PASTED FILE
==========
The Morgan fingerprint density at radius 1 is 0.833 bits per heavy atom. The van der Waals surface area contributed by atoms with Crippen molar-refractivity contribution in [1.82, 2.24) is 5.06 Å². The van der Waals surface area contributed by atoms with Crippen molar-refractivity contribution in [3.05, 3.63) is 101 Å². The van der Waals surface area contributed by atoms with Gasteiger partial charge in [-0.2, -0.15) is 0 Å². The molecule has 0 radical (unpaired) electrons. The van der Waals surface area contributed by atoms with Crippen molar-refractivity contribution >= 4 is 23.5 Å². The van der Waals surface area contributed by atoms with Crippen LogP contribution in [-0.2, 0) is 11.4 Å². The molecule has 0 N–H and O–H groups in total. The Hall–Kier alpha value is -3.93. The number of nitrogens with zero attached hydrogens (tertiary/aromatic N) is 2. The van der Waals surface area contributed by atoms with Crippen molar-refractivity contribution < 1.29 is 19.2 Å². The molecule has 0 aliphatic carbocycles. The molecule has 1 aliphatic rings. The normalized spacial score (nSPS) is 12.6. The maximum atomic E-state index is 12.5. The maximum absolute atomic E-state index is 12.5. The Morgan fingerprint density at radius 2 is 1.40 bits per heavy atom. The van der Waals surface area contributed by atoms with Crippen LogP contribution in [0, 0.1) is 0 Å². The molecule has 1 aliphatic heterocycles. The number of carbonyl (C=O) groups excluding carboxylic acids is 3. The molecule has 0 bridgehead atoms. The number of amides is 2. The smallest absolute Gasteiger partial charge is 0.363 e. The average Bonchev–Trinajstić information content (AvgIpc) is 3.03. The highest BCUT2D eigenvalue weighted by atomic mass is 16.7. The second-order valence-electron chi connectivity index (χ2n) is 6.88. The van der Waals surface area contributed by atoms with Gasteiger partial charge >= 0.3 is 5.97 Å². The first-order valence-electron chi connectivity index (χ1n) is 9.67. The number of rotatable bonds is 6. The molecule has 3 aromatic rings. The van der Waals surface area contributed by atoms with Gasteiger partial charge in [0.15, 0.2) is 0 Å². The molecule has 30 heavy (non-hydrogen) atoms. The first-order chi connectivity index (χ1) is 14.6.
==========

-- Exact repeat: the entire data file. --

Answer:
The Morgan fingerprint density at radius 1 is 0.833 bits per heavy atom. The van der Waals surface area contributed by atoms with Crippen molar-refractivity contribution in [1.82, 2.24) is 5.06 Å². The van der Waals surface area contributed by atoms with Crippen molar-refractivity contribution in [3.05, 3.63) is 101 Å². The van der Waals surface area contributed by atoms with Gasteiger partial charge in [-0.2, -0.15) is 0 Å². The molecule has 0 radical (unpaired) electrons. The van der Waals surface area contributed by atoms with Crippen molar-refractivity contribution >= 4 is 23.5 Å². The van der Waals surface area contributed by atoms with Crippen LogP contribution in [-0.2, 0) is 11.4 Å². The molecule has 0 N–H and O–H groups in total. The Hall–Kier alpha value is -3.93. The number of nitrogens with zero attached hydrogens (tertiary/aromatic N) is 2. The van der Waals surface area contributed by atoms with Crippen molar-refractivity contribution < 1.29 is 19.2 Å². The molecule has 0 aliphatic carbocycles. The molecule has 1 aliphatic rings. The normalized spacial score (nSPS) is 12.6. The maximum atomic E-state index is 12.5. The maximum absolute atomic E-state index is 12.5. The Morgan fingerprint density at radius 2 is 1.40 bits per heavy atom. The van der Waals surface area contributed by atoms with Crippen LogP contribution in [0, 0.1) is 0 Å². The molecule has 1 aliphatic heterocycles. The number of carbonyl (C=O) groups excluding carboxylic acids is 3. The molecule has 0 bridgehead atoms. The number of amides is 2. The smallest absolute Gasteiger partial charge is 0.363 e. The average Bonchev–Trinajstić information content (AvgIpc) is 3.03. The highest BCUT2D eigenvalue weighted by atomic mass is 16.7. The second-order valence-electron chi connectivity index (χ2n) is 6.88. The van der Waals surface area contributed by atoms with Gasteiger partial charge >= 0.3 is 5.97 Å². The first-order valence-electron chi connectivity index (χ1n) is 9.67. The number of rotatable bonds is 6. The molecule has 3 aromatic rings. The van der Waals surface area contributed by atoms with Gasteiger partial charge in [0.15, 0.2) is 0 Å². The molecule has 30 heavy (non-hydrogen) atoms. The first-order chi connectivity index (χ1) is 14.6.